Doorstop, National Museum of Australia, Canberra
E & OE – Proof only
JENNY MACKLIN: First of all, I’d like to acknowledge all of the representatives of the Forgotten Australians and Former Child Migrants and to thank all of them for being here today. Most of all to thank them for their extraordinary generosity in making this exhibition happen. It wouldn’t have happened if they weren’t prepared to speak, if they weren’t prepared to tell their stories that are just so, so important but so difficult to be told and heard. I’d also like to thank and congratulate everybody here at the Museum. It is a very, very moving exhibition and we do recognise just how important it is that this story be told. Thank you.
Although we don’t have people from the National Library here with us today, I do want to take this opportunity to also thank people from the National Library and of course, thank once again, those members of the Forgotten Australians and Former Child Migrants who have told their oral histories to people at the National Library. They too, will make sure that these stories will live forever and that is so important. We never, ever, want to see the cruelty that happened to these children ever happen again. Andrew.
ANDREW SAYERS: Thank you Minister. We at the National Museum of Australia are very happy to be able to tell a story, a very important story, in this exhibition. And it is the story of Forgotten Australians and Former Child Migrants, and representatives of whom are behind me here today. And I would like to thank everybody who’s given their stories to this exhibition with such generosity and of trust in the National Museum. This I think is one of the most important exhibitions the National Museum has mounted because it is telling a story which is so tremendously important to Australia’s history.
Jay Arthur and Adele Chynoweth are two curators who worked on this exhibition for two years and have put together an exhibition which is profound and moving, and I hope is visited by a great many Australians, not only here in Canberra but across Australia.
So since it is your story and I’d like to introduce our guests here today, Joanna Penglase who is the Co-Founder of the Care Leavers Australia Network and historian and author who’s done a tremendous amount to tell these stories and has assisted enormously in the exhibition. Also, Jim Luce who is the President of Care Leavers Australia Network, thank you Jim. Caroline Carroll who is the Chair of the Alliance of Forgotten Australians, thank you very much Caroline. And Harold Haig, thank you. Harold is on the International Association of Former Child Migrants and their Families.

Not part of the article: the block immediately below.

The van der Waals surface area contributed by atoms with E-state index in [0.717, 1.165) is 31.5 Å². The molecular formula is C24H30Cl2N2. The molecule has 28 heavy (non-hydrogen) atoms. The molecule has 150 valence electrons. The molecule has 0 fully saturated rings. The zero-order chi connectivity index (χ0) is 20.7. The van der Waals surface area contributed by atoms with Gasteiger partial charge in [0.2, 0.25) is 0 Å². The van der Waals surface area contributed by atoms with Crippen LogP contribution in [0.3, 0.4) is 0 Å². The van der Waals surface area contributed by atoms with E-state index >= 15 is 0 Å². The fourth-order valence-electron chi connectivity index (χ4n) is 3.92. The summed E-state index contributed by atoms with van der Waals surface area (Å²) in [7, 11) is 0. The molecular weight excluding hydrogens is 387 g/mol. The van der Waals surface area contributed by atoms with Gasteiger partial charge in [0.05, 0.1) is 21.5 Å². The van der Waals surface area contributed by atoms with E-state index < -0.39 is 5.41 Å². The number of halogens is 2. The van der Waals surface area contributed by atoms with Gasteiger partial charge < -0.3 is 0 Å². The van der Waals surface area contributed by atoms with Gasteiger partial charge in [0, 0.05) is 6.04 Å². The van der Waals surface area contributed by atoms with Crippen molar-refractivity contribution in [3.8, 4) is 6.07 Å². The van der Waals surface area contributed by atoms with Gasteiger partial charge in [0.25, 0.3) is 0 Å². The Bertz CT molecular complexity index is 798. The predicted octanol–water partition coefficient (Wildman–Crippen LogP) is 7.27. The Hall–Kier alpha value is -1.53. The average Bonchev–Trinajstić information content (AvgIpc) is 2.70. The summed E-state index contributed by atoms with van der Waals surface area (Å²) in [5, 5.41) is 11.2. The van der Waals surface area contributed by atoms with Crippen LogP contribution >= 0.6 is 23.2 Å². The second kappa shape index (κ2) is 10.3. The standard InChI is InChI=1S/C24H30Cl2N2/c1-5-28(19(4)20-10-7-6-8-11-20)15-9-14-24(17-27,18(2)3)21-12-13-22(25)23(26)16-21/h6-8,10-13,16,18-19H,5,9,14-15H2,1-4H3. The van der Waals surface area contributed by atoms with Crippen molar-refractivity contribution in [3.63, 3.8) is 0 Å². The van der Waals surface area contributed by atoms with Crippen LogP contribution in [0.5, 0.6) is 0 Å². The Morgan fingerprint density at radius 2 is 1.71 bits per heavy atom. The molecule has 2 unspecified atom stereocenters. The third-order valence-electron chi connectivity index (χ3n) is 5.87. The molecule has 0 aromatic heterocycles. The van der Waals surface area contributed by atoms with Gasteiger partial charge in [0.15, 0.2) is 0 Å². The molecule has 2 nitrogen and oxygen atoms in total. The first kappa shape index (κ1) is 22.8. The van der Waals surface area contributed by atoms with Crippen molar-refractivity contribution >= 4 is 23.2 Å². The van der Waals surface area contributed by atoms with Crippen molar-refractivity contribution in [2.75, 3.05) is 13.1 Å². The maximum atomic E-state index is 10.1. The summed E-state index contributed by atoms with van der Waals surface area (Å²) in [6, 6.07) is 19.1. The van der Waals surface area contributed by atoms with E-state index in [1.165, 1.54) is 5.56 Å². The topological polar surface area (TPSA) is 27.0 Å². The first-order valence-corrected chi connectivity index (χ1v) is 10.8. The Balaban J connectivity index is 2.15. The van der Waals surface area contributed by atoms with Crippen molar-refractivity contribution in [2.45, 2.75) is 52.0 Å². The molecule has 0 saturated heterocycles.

This exhibition is the National Museum’s opportunity to assist in you telling your stories and so thank you very much.
JENNY MACKLIN: Anyone want to say something?
JOANNA PENGLASE: Thank you to the Museum for being worthy of the trust that we put in you. It’s the most wonderful exhibition and very moving. I started researching this history just over twenty years ago and nobody knew what I was talking about, and over the years it’s grown from me to come to life. It’s one of our most hidden subterranean history and it’s extraordinary that today we have an exhibition in the National Museum of Australia. That is truly extraordinary and even we who lived it and we who’ve researched it and talked about it for all these years, even we still find it hard to believe that these things happened. Thank you very much, I won’t say anymore and thank you Minister Macklin.
JOURNALIST: Minister you seem quite moved by this exhibit and you’ve spoken about the importance of history not repeating itself, do you think that there is a danger or a possibility that in future decades to come your ministerial counterpart will be opening an exhibit about asylum seekers in mandatory detention under a Rudd, Gillard and Howard Governments?
JENNY MACKLIN: I think this exhibition demonstrates to each and everyone of us why it is critical to always, always make sure that children are treated with the utmost love and care and respect. That’s what this exhibition reminds us of and certainly something that I’m determined to do.
JOURNALIST: You didn’t answer the question.
JENNY MACKLIN: Well I’m not going into history, I’m talking about what’s so significant from today and what it means to me.
JOURNALIST: Can I get your thoughts on uranium mining, is that a …
JENNY MACKLIN: I don’t intend to talk about those matters today. We’ve just seen a very, very significant exhibition, very important to the people who were with me today. It’s certainly not appropriate to talk about those matters here.